Single Sign-On (SSO)
Enterprise Nucleus Servers support integration with SAML Identity Providers (IDPs) for Single Sign-On. We support several well-known providers and step-by-step documentation is available. For SAML IDPs not documented, they should be compatible providing alignment to SAML standards.
Prior to integrating with your SSO provider, we highly recommend that you review the information below that explains the basic principles of how SSO authentication works with Nucleus.
When integrating with SSO, there are three components involved: The SAML-based Identity Provider, Nucleus itself as a consumer, and the Nucleus SSO Gateway as a helper service.
Nucleus itself needs an identity - an account - for a client’s connection. Note that Nucleus Core does not have a preference where the account is coming from - it uses its own internally generated JSON Web tokens (JWT) to authenticate a user. Nucleus includes an Authentication Service specifically to handle this abstraction. The Authentication Service can take a specific authentication method, and once a user is authenticated with that method, issue a JWT to Nucleus. In the case of authentication with passwords, the authentication service acts as an identity provider in addition to issuing JWT, whereas with SSO it acts as an intermediary, redirecting a user to a third-party IDP and then, parsing the return.
The Nucleus SSO Gateway makes it convenient to integrate with IDPs, which insist on redirecting a user to a particular URL themselves once authentication is completed. The SSO Gateway acts as a “endpoint” for these redirects, being aware of their payloads, and is able to redirect a user to a desired Nucleus instance. This is extremely convenient when one runs many instances of Nucleus, or when Nucleus instance(s) are not configured with SSL/TLS.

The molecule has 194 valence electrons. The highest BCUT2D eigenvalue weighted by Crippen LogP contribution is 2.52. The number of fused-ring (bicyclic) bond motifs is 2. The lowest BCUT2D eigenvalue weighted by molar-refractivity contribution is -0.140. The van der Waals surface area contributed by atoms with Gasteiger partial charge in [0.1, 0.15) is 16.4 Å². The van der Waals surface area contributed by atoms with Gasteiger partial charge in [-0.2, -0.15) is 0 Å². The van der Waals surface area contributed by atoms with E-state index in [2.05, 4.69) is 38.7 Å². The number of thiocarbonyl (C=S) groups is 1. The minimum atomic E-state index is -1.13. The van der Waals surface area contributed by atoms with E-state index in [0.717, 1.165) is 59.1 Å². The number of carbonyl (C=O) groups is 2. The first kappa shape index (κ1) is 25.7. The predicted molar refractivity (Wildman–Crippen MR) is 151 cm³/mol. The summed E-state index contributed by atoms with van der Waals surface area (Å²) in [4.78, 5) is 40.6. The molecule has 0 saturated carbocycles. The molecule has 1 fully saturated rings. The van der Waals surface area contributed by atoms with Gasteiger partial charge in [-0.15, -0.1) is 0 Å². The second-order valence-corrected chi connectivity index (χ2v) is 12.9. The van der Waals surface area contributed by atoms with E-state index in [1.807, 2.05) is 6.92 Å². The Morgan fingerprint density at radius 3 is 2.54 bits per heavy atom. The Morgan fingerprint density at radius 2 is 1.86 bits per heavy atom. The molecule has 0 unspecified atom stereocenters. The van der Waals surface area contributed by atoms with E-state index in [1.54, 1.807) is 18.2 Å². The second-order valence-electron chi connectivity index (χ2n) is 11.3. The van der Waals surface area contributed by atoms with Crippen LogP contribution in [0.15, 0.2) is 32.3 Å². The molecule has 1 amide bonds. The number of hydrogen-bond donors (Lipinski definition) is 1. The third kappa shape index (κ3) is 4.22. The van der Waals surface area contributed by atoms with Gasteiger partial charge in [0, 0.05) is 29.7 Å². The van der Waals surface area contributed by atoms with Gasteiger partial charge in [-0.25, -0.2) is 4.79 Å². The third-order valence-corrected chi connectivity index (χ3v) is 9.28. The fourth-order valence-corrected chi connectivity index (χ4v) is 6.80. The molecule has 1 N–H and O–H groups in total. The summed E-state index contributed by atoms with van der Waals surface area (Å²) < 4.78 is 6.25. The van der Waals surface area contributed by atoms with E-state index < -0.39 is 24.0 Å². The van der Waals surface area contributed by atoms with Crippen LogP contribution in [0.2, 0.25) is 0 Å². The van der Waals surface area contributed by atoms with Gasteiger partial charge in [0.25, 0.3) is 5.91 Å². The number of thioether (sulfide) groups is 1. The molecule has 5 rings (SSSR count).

The following diagram explains the basic interaction:
When a Client elects the SSO Authentication option (Reference 1), it’s sent to a pre-configured SAML IDP URL. (This URL is supplied by the IDP provider, and must be configured within Nucleus’s Authentication Service.) (Reference 2)
The Client then interacts with the SAML IDP and authenticates. (Reference 3)
Upon successful authentication, the IDP sends the Client to the Nucleus SSO Gateway, the URL of which is configured on the IDP side. Note that the hostname of that URL has to be resolvable by the Client - so it can be a hostname that’s on an Intranet (i.e.,
my-intranet.my-domainis not a valid DNS name on the Internet.) (Reference 4)
The SSO gateway examines the payload returned by the IDP, and determines which Nucleus instance the authentication attempt was for. It then sends the Client back to Nucleus (Reference 5), which after validating the SAML response, issues an internal JWT for this connection and the session continues.
Configuring SAML Integration
Given the above description of fundamentals, there are three steps in the SAML integration process:
Deploying the Nucleus SSO Gateway
Configuring your preferred SAML IDP
Enabling and configuration the Nucleus Base Stack for SSO
Deploying the SSO Gateway
The SSO Gateway ships as a component of the Nucleus artifact. It consists of its own
docker-compose and settings (
.env) files. Akin to configuring the Nucleus base stack, review the
.env file and configure as needed.
Most IDP’s require the bounce-back or reply URL (
Reply URL) to be
HTTPS. This means that you will need an SSL/TLS certificate, and proper DNS hostname for the host running your SSO Gateway.
Also, while the SSO Gateway must to be SSL/TLS enabled, Nucleus does not. While not recommended, it is possible to have a non-SSL Nucleus using SAML SSO.
Configuring the SAML Identity Provider
On the SAML IDP’s side, you will need to:
Create an entity or application for your Enterprise Nucleus Server deployment
Configure the application with your SSO Gateway URL as the bounce-back or reply URL (i.e.,
Obtain the IDP-provided Login URL
Download the SAML Metadata XML - The Metadata XML must be using RSA-SHA256 XML signatures
The following documents guide IT Administrators how to configure commonly used Identity Providers (IDP’s) with an Enterprise Nucleus Server.